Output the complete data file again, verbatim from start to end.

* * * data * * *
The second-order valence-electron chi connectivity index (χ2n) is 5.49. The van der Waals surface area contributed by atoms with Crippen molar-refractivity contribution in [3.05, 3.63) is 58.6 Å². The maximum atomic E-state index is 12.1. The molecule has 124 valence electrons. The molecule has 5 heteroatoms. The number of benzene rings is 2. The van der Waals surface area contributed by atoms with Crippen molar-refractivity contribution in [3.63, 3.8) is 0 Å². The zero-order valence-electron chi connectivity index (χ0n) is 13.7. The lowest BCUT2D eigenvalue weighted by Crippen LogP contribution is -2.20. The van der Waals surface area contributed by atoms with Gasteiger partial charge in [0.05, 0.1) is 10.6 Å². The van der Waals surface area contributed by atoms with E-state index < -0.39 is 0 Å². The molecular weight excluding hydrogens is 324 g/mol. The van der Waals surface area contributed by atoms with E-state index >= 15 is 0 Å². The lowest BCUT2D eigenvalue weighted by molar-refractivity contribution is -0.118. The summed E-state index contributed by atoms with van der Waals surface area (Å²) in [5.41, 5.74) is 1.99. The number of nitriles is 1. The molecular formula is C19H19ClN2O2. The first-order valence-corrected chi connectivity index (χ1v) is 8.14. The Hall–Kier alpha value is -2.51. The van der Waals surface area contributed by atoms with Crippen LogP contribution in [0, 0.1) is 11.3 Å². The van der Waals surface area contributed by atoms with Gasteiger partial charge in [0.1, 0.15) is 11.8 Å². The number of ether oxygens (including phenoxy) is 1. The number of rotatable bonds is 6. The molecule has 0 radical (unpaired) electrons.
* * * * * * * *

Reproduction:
The second-order valence-electron chi connectivity index (χ2n) is 5.49. The van der Waals surface area contributed by atoms with Crippen molar-refractivity contribution in [3.05, 3.63) is 58.6 Å². The maximum atomic E-state index is 12.1. The molecule has 124 valence electrons. The molecule has 5 heteroatoms. The number of benzene rings is 2. The van der Waals surface area contributed by atoms with Crippen molar-refractivity contribution in [3.63, 3.8) is 0 Å². The zero-order valence-electron chi connectivity index (χ0n) is 13.7. The lowest BCUT2D eigenvalue weighted by Crippen LogP contribution is -2.20. The van der Waals surface area contributed by atoms with Gasteiger partial charge in [0.05, 0.1) is 10.6 Å². The van der Waals surface area contributed by atoms with E-state index < -0.39 is 0 Å². The molecular weight excluding hydrogens is 324 g/mol. The van der Waals surface area contributed by atoms with E-state index >= 15 is 0 Å². The lowest BCUT2D eigenvalue weighted by molar-refractivity contribution is -0.118. The summed E-state index contributed by atoms with van der Waals surface area (Å²) in [5.41, 5.74) is 1.99. The number of nitriles is 1. The molecular formula is C19H19ClN2O2. The first-order valence-corrected chi connectivity index (χ1v) is 8.14. The Hall–Kier alpha value is -2.51. The van der Waals surface area contributed by atoms with Crippen LogP contribution in [0, 0.1) is 11.3 Å². The van der Waals surface area contributed by atoms with Gasteiger partial charge in [0.1, 0.15) is 11.8 Å². The number of ether oxygens (including phenoxy) is 1. The number of rotatable bonds is 6. The molecule has 0 radical (unpaired) electrons.